If your phone takes amazing photos, chances are its camera has been augmented by artificial intelligence embedded in the operating system. Now videos are getting the same treatment.
In recent years, smartphone makers have been gradually transforming their cameras into devices that capture data for AI processing beyond what the lens and sensor pick up in a single shot. That effectively turns a smartphone into a professional camera on auto mode and lowers the bar of capturing compelling images and videos.
In an era of TikTok and vlogging, there’s a huge demand to easily produce professional-looking videos on the go. Like still images, videos shot on smartphones rely not just on the lens and sensor but also on enhancement algorithms. To some extent, those lines of codes are more critical than the hardware, argued Andreas Lifvendahl, founder and chief executive of Swedish company Imint, whose software now enhances video production in roughly 250 million devices — most of which come from Chinese manufacturers.
“[Smartphone makers] source different kinds of camera solutions — motion sensors, gyroscopes, and so on. But the real differentiator, I would say, is more on the software side,” Lifvendahl told TechCrunch over a phone call.
Smart video recording
Imint started life in 2007 as a spin-off academic research team from Uppsala University in Sweden. It spent the first few years building software for aerial surveillance, just as many cutting-edge innovations that find their first clients in the defense market. In 2013, Lifvendahl saw the coming of widespread smartphone adaptation and a huge opportunity to bring the same technology used in defense drones into the handsets in people’s pockets.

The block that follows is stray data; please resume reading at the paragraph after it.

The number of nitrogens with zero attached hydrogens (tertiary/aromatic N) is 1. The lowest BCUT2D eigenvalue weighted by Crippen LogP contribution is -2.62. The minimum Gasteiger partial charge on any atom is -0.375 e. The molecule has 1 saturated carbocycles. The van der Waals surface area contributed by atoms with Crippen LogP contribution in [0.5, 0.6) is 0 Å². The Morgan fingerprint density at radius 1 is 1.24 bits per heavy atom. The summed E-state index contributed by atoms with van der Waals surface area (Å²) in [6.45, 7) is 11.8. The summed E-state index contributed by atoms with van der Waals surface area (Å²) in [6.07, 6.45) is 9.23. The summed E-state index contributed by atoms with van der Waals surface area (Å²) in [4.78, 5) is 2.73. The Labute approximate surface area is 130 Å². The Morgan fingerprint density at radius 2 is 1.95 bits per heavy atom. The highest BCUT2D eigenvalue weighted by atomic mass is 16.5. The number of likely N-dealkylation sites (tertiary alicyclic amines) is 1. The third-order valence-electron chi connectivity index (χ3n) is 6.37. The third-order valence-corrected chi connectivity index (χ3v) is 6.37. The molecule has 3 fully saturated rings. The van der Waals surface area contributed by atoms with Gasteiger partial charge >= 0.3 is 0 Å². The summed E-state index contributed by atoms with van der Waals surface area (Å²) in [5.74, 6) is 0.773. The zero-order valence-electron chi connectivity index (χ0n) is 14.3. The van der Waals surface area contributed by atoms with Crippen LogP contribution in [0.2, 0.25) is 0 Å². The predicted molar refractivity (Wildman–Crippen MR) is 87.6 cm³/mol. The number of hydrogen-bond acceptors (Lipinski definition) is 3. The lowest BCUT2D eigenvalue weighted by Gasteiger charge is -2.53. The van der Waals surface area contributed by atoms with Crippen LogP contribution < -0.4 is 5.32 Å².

“Smartphone companies were investing a lot in camera technology and that was a clever move,” he recalled. “It was very hard to find features with a direct relationship to consumers in daily use, and the camera was one of those because people wanted to document their life.”
“But they were missing the point by focusing on megapixels and still images. Consumers wanted to express themselves in a nice fashion of using videos,” the founder added.
The next February, the Swedish founder attended Mobile World Congress in Barcelona to gauge vendor interest. Many exhibitors were, unsurprisingly, Chinese phone makers scouring the conference for partners. They were immediately intrigued by Imint’s solution, and Lifvendahl returned home to set about tweaking his software for smartphones.
“I’ve never met this sort of open attitude to have a look so quickly, a clear signal that something is happening here with smartphones and cameras, and especially videos,” Lifvendahl said.
Vidhance, Imint’s video enhancement software suite mainly for Android, was soon released. In search of growth capital, the founder took the startup public on the Stockholm Stock Exchange at the end of 2015. The next year, Imint landed its first major account with Huawei, the Chinese telecoms equipment giant that was playing aggressive catch-up on smartphones at the time.
“It was a turning point for us because once we could work with Huawei, all the other guys thought, ‘Okay, these guys know what they are doing,'” the founder recalled. “And from there, we just grew and grew.”
Working with Chinese clients
The hyper-competitive nature of Chinese phone makers means they are easily sold on new technology that can help them stand out. The flipside is the intensity that comes with competition. The Chinese tech industry is both well-respected — and notorious — for its fast pace. Slow movers can be crushed in a matter of a few months.